A Korean college professor takes a ruminative and sometimes melancholy trip down memory lane in this exquisitely observed personal drama.
The South Korean city of Gyeongju is known for its hundreds of burial mounds, making this town with its head in the past a fitting backdrop for director Zhang Lu’s exquisitely observed personal drama. Inspired by an obscene painting the Chinese-Korean helmer once spotted on the wall of a local teahouse, “Gyeongju” follows a young(ish) man’s search for the same naughty artwork — a curious quest with bemusing consequences. Running an unhurried 145 minutes, the poetic pic came and went quietly in Korea earlier this summer, but should court more receptive international audiences thanks to a fest slot in Locarno.
More concerned with immaterial memories than anything that can be directly captured onscreen, this ruminative offering plays almost like an existential ghost story. Returning to his old haunts after seven years, soft-spoken Choi Hyeon (“The Host’s” Park Hae-il) is troubled not by evil spirits, but by lingering questions from his past — subtle, impossible-to-articulate feelings that compel the mild-mannered college professor, who is visiting from Beijing for a colleague’s funeral, to make a one-night detour through nearby Gyeongju.
Like the director himself, Hyeon is a man trapped between two cultures: a Korean living abroad, married to a Chinese woman and fluent enough in Mandarin that the flirty receptionist at the local tourism office mistakes him for a foreigner in his own country. At first, Hyeon appears to be above these come-ons, enduring the hot-blooded gossip of an old friend as the abrasive fellow slurps noodles across the table, as if he were immune to such temptation. But there’s something in the way he fondles an unlit cigarette that suggests a more relatable human fallibility — forbidden to smoke, yet tempted and transported by the way it smells.
Hyeon doesn’t say much, clearly caught up in his own thoughts, which invites audiences to do the same, to lose themselves in whatever personal reflections his unusual mission may provoke. Reaching Gyeongju, Hyeon quietly contacts an old flame, Yeo-jung (Yoon Jin-seo), meeting her at the train station with the clear intention of a quickie for old times’ sake, giving the trip a decidedly less innocent dimension.
When he shows up at the Arisol tea house, which has changed owners since his previous visit, the establishment’s pretty young hostess, Yoon-hee (Shin Min-ah), initially seems harsh for judging him a “pervert” when he inquires about the erotic painting. But it turns out that much of this excursion is a mental vacation from his offscreen wife — a trip down memory lane where things he can’t quite explain (like the startling fate of a mother and child passed along the way) give him reason to question his own life choices.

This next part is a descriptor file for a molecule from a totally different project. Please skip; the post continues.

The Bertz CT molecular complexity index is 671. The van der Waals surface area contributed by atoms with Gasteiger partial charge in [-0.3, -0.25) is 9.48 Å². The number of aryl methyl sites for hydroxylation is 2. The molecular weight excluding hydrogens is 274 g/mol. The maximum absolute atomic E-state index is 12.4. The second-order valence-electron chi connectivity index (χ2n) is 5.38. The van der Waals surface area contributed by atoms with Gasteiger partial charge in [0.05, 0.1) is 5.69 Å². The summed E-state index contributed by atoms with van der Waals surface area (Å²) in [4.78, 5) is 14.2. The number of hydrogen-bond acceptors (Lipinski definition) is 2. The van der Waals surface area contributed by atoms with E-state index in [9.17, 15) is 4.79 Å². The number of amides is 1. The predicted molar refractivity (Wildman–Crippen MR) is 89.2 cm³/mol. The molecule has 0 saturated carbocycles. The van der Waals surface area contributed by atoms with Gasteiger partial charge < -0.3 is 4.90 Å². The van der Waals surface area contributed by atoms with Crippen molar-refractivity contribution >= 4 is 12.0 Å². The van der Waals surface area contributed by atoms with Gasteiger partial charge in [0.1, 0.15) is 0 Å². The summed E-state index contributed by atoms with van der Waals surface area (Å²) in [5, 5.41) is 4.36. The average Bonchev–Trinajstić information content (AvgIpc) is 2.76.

Though tonally different from Zhang’s other work, “Gyeongju” shares the helmer’s fascination with outsiders. Since leaving Korea for China, Hyeon doesn’t feel entirely at home anywhere, and though many of the cultural nuances will be lost on Western viewers, that sense of dislocation should also serve as an advantage when the pic is exported. Hyeon’s situation invites us to settle into the film’s patiently reflective groove, sitting on park benches to watch a young couple kissing or climbing the tumulus over a royal grave after crashing a drunken fundraising meeting with Yoon-hee and her friends.
Though the camera hovers at a disembodied distance for much of the film, panning slowly from side to side on occasion but seldom pushing in, we’re firmly planted in Hyeon’s head for the entire trip (regrettably shot in digital HD instead of on film). Bathed in radiant sunshine yet not quite impervious to melancholy, it’s a perfectly wonderful place to spend 145 minutes — the cinematic equivalent of a good Haruki Murakami novel, complete with a few delicately supernatural touches.
Zhang fills out the experience, which he likens to the soul-searching walks in “Midnight in Paris” and “Before Sunset,” with a steady stream of observation-based humor, as when Hyeon is mistaken for a movie star by two Japanese tourists (turns out Koreans say “kimchi” instead of “cheese” when posing for photos). The helmer’s natural instinct for rich detail compensates for the fact that his protag’s politely deferential personality keeps him from rushing the investigation, even if that means stopping for bathroom breaks between endless cups of tea.
For Western viewers accustomed to watching action stars race the clock to achieve clearly defined goals, Hyeon’s vaguely defined quest may seem tortuously drawn out. But it’s important to understand that while not exactly a MacGuffin, the erotic painting is just a pretext to delve into his own past. To wit, the pic’s biggest laugh comes at the very end, when Zhang cuts to black at the moment the artwork is about to be revealed, returning seconds later to underscore how the hero’s journey was more important than his destination.